The final substantive chapter also describes a time of struggle over ideas, but in this case the struggle is over the historical interpretation of the “Hungry 30s.” This struggle is of particular importance because it is the narrative of the 1930s and the widely accepted perception of widespread, even nearly universal, working class hunger during that decade that, along with World War II’s sense of shared suffering, that helped build support for the post-war British welfare state. Vernon notes that this system was based on “lack of hunger” as a social right not the amelioration of hunger as a form of social control. Vernon notes that the 1970s reinterpretation of the “Hungry 30s” from a period of shared undernutrition to one of only isolated privation occurred simultaneously with efforts to dismantle the British welfare state. This was, in his view, not coincidental.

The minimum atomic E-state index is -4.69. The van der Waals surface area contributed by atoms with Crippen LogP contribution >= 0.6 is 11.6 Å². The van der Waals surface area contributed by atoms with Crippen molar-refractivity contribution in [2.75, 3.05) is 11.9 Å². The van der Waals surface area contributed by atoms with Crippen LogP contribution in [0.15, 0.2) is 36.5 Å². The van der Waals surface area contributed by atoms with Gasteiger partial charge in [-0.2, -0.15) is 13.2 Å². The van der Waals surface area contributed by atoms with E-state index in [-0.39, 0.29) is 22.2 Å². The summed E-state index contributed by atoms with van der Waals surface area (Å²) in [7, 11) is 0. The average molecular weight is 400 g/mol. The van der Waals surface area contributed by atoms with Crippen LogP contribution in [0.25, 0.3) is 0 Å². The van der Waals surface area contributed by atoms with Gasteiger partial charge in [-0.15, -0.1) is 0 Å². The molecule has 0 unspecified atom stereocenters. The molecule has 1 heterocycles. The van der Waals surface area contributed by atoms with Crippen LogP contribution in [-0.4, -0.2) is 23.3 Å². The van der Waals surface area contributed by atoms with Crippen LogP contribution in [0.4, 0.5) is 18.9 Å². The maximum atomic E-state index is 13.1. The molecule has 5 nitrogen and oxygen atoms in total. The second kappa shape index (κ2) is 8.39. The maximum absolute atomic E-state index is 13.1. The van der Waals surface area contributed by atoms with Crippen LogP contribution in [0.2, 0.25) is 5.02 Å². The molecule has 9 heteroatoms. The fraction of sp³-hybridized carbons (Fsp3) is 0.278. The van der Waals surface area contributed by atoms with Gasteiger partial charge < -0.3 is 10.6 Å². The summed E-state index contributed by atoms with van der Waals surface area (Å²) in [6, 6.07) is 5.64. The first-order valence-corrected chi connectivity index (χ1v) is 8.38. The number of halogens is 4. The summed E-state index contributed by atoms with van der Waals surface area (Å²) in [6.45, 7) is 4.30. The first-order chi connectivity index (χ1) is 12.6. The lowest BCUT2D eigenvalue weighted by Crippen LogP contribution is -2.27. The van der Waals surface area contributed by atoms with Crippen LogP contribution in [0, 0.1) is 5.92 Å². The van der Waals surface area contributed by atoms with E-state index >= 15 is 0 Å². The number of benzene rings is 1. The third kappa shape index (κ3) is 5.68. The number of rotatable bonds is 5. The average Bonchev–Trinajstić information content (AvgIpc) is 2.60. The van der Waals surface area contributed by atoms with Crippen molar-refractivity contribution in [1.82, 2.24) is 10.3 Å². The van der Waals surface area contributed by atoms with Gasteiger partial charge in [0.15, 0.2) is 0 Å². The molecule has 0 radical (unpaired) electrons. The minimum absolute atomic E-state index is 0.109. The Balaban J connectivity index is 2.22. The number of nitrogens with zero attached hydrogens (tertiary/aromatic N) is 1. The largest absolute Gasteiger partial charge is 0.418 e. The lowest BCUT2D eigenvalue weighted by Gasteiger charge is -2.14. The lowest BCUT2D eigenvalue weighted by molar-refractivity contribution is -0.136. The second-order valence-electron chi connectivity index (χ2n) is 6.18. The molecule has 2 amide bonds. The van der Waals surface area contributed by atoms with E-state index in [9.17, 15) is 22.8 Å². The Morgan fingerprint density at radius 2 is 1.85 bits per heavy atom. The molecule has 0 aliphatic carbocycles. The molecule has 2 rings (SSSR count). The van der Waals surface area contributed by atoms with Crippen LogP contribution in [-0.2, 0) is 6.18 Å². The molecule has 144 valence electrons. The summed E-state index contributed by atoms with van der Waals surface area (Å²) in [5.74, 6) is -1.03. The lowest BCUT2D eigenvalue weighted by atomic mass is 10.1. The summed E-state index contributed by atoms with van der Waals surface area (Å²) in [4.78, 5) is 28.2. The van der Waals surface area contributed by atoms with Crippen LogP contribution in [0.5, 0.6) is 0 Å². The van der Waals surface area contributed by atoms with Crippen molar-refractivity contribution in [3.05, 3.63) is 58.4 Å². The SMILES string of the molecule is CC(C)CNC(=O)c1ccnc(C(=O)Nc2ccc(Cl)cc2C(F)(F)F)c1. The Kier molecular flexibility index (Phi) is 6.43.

An economic historian, not fully conversant with the contemporary debate over the politics of the British welfare state, I do not feel qualified to assess whether Vernon has met his goal of advancing that debate. As an outsider, the book is clearly written and thoroughly documented. His argument is clear and well supported. For economic historians the value of the book, beyond increasing our understanding of shifts in the nature of the meaning of hunger, may well be as a case study of how “academic” debates (over the “standard of living” or “scientific” definitions of nutrition) are utilized by the larger culture, crudely as cudgels or in a more nuanced fashion as unspoken or “obvious” assumptions, to undergird, protect, or advance the political and social agendas of various elements of society. Economic historians interested in how our work gets “used” (in the many meanings and connotations of that term) could benefit from spending time with this book, using it as a mirror to see our post-modern reflection.